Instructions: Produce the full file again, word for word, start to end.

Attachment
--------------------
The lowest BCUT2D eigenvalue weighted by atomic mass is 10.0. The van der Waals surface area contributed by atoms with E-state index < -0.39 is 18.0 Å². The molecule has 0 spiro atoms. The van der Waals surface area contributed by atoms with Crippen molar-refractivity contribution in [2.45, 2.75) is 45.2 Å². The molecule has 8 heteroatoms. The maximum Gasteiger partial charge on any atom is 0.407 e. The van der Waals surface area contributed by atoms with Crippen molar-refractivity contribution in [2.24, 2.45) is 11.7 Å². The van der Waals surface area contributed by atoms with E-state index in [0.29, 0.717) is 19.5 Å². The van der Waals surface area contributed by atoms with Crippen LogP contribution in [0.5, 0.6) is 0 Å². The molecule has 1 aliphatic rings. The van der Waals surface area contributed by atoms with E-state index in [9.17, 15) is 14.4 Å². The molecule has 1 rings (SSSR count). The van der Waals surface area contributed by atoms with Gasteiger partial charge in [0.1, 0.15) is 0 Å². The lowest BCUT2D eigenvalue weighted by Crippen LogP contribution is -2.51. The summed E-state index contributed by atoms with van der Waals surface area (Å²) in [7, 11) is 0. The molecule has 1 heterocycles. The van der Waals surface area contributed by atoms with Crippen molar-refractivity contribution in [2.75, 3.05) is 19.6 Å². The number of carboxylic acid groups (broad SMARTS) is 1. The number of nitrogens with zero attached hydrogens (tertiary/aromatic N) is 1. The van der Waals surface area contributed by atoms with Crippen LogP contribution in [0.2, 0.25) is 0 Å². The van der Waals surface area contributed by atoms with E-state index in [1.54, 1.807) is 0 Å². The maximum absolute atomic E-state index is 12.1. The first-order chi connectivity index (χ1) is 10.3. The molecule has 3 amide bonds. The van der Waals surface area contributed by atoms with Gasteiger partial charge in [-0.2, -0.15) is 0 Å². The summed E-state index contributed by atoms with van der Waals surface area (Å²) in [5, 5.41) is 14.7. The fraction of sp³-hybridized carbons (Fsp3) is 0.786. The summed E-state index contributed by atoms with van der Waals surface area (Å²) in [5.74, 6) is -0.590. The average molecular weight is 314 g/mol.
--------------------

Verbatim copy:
The lowest BCUT2D eigenvalue weighted by atomic mass is 10.0. The van der Waals surface area contributed by atoms with E-state index < -0.39 is 18.0 Å². The molecule has 0 spiro atoms. The van der Waals surface area contributed by atoms with Crippen molar-refractivity contribution in [2.45, 2.75) is 45.2 Å². The molecule has 8 heteroatoms. The maximum Gasteiger partial charge on any atom is 0.407 e. The van der Waals surface area contributed by atoms with Crippen molar-refractivity contribution in [2.24, 2.45) is 11.7 Å². The van der Waals surface area contributed by atoms with E-state index in [0.29, 0.717) is 19.5 Å². The van der Waals surface area contributed by atoms with Crippen LogP contribution in [0.5, 0.6) is 0 Å². The molecule has 1 aliphatic rings. The van der Waals surface area contributed by atoms with E-state index in [9.17, 15) is 14.4 Å². The molecule has 1 rings (SSSR count). The van der Waals surface area contributed by atoms with Gasteiger partial charge in [0.1, 0.15) is 0 Å². The lowest BCUT2D eigenvalue weighted by Crippen LogP contribution is -2.51. The summed E-state index contributed by atoms with van der Waals surface area (Å²) in [7, 11) is 0. The molecule has 1 heterocycles. The van der Waals surface area contributed by atoms with Crippen molar-refractivity contribution in [2.75, 3.05) is 19.6 Å². The number of carboxylic acid groups (broad SMARTS) is 1. The number of nitrogens with zero attached hydrogens (tertiary/aromatic N) is 1. The van der Waals surface area contributed by atoms with Crippen LogP contribution in [0.2, 0.25) is 0 Å². The van der Waals surface area contributed by atoms with E-state index in [1.54, 1.807) is 0 Å². The maximum absolute atomic E-state index is 12.1. The first-order chi connectivity index (χ1) is 10.3. The molecule has 3 amide bonds. The van der Waals surface area contributed by atoms with Gasteiger partial charge in [-0.2, -0.15) is 0 Å². The summed E-state index contributed by atoms with van der Waals surface area (Å²) in [5, 5.41) is 14.7. The fraction of sp³-hybridized carbons (Fsp3) is 0.786. The summed E-state index contributed by atoms with van der Waals surface area (Å²) in [5.74, 6) is -0.590. The average molecular weight is 314 g/mol.